A long-time advocate for diversity, equity, and inclusion, Cathryn McClellan Kelly unabashedly brings her personal experiences and knowledge to the philanthropic table.

“Being a Black woman has made me look at philanthropy with a critical eye and lens, leaning toward organizations taking on the root of problems,” Kelly said. “When you are consistently left out of the narrative, you tend to notice more of what is also being left out, purposely or not, and you take those notes with you.”

Kelly was recently featured in the 2022 Black Women Give List, an initiative of the Women’s Philanthropy Institute, Black Philanthropy Month and The Women Invested to Save the Earth (WISE) Fund. Building on research that demonstrates the unique perspectives women across race and ethnicity bring to philanthropy and recognizing women as leaders for racial justice issues, the list highlights the contributions Black women donors have made around the world.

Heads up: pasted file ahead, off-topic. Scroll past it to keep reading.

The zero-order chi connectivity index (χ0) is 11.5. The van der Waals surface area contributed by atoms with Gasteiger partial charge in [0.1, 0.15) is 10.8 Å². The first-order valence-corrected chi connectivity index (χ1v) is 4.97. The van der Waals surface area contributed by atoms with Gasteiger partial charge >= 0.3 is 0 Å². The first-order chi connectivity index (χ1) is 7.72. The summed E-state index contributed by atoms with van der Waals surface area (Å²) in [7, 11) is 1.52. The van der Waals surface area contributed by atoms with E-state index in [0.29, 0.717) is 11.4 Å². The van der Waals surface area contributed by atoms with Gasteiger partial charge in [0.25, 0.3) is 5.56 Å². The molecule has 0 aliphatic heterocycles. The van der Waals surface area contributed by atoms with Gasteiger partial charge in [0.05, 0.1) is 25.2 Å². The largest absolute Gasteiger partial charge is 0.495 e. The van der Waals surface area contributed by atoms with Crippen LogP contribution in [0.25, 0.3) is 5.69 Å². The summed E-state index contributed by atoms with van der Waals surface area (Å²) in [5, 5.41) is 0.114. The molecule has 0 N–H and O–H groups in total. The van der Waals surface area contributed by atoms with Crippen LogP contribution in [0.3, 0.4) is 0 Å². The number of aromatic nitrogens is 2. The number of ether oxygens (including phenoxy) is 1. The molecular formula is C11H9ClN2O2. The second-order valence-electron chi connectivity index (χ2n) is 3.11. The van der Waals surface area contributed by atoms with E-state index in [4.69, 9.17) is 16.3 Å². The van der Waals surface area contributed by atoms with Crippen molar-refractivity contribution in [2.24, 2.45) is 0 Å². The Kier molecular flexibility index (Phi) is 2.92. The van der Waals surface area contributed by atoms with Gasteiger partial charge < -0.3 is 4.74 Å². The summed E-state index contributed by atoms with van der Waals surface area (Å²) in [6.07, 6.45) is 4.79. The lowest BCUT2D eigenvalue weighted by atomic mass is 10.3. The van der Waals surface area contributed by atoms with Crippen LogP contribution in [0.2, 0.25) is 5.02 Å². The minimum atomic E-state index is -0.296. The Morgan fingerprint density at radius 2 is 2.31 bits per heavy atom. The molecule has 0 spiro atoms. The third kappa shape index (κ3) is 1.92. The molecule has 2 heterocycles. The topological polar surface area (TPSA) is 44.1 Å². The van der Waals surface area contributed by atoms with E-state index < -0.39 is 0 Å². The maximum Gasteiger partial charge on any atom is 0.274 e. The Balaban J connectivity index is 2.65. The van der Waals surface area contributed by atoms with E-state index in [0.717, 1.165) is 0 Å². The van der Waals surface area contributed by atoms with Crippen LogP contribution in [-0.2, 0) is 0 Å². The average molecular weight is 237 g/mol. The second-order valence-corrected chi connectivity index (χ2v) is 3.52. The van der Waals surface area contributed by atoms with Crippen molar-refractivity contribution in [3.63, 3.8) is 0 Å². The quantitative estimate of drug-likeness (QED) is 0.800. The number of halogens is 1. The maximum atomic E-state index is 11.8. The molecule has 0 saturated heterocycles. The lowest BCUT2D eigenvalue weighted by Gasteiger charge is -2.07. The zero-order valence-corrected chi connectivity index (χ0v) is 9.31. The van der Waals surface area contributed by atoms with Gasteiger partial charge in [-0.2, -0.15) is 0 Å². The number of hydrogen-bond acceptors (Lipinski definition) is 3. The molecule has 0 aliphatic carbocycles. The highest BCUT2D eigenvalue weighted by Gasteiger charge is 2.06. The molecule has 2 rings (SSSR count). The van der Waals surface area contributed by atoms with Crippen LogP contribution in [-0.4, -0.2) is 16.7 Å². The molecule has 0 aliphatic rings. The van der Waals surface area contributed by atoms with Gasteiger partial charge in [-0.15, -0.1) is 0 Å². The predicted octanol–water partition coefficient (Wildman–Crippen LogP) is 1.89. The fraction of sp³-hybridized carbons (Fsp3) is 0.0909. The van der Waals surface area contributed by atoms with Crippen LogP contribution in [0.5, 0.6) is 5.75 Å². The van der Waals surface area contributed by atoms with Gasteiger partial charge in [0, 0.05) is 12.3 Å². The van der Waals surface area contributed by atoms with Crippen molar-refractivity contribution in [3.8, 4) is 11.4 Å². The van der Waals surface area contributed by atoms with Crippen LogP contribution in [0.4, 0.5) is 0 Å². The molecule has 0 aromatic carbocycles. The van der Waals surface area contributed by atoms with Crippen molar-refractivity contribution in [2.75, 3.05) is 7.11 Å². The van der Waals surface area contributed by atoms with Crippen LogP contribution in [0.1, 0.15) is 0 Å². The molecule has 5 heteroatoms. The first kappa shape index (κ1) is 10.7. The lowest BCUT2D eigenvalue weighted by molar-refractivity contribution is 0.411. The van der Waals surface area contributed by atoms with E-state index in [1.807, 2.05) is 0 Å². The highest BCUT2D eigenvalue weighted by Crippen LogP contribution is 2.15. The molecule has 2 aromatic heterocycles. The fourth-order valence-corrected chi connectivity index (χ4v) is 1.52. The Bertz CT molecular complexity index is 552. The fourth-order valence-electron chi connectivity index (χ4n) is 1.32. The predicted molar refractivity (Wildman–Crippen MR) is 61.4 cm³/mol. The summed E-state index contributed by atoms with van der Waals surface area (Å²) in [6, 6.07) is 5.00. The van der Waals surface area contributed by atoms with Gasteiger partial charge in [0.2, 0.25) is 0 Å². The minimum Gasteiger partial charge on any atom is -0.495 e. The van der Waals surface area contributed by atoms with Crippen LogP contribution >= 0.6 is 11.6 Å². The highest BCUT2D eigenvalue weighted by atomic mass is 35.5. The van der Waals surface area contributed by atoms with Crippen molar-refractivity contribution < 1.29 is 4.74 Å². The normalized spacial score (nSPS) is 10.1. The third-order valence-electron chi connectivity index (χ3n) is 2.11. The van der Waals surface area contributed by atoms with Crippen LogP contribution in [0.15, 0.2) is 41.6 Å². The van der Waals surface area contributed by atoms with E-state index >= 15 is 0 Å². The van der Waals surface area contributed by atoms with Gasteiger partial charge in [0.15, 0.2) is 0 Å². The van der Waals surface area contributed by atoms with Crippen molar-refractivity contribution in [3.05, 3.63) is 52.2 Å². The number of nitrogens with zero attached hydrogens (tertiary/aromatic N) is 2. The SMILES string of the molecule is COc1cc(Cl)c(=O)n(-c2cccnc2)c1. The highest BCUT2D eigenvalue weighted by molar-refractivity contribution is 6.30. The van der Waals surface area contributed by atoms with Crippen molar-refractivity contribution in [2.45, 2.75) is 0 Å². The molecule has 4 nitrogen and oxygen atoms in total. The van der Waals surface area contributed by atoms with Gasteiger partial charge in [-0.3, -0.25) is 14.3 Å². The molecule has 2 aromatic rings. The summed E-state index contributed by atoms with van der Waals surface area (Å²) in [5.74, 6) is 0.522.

Kelly recently shared more about her work with Giving Compass. The interview has been edited for length and clarity.

Briefly, can you describe some of your philanthropic work that you are most excited about?

I am most excited about the collective philanthropy movement. Being a part of an all-Black women giving circle that only provides funding to organizations by and for Black women and girls has opened my eyes to just how many crucial organizations large funders are missing because they tend to ignore grassroots organizations. These organizations genuinely address problems that people in traditional, non-community-driven organizations can’t even understand. Not only that, but the collective giving movement has also opened many doors for these grassroots organizations that may have never received a grant before and are now eligible for grants by traditional funders.